A glacier is an accumulation of snow that forms when more snow falls each winter than melts the following summer.
As the layers grow year after year, their weight causes the lower layers to compress and turn into a dense ice called firn.
When this ice begins to move slowly over the land or down a mountainside, it becomes a glacier.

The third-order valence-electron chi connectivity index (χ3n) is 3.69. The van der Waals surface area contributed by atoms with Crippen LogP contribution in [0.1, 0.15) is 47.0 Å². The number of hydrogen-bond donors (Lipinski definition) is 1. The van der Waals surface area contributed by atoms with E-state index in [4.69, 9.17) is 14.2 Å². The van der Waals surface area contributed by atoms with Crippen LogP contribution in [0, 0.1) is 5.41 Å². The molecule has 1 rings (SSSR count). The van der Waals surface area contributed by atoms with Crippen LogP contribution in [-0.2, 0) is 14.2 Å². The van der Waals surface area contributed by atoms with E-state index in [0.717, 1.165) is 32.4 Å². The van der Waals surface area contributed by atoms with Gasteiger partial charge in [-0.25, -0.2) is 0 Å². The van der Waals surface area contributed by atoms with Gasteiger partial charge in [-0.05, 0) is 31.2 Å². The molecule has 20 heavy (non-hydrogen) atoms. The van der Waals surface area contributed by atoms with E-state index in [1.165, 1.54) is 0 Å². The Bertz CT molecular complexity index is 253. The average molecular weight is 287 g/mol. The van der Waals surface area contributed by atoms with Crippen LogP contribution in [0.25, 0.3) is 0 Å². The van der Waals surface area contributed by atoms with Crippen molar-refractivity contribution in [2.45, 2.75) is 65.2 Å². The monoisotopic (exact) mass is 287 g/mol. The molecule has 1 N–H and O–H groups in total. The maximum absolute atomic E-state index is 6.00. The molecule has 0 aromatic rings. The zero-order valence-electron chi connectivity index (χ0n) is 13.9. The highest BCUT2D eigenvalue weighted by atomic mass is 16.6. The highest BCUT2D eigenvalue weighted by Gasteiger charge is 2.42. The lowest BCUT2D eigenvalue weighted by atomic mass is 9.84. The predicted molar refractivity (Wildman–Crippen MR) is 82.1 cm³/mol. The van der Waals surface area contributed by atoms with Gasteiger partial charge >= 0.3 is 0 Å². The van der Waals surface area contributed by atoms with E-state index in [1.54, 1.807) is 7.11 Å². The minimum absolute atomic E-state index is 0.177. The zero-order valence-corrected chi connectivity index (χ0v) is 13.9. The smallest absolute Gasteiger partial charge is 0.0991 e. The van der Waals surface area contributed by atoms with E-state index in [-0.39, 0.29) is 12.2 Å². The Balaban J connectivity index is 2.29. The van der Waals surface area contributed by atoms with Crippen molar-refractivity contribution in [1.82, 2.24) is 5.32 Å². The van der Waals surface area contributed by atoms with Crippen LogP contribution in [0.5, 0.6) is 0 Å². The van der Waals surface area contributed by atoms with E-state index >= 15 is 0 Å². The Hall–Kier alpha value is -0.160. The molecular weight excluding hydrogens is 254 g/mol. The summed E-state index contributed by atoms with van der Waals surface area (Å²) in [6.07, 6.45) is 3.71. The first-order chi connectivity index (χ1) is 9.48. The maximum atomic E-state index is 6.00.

Glaciers have carved out many of the world’s lakes and mountains over the eons.
The glaciers in Glacier National Park are only a few thousand years old, which is relatively young in geological terms.
They are slowly shrinking in size because more of their snow melts each summer than accumulates each winter.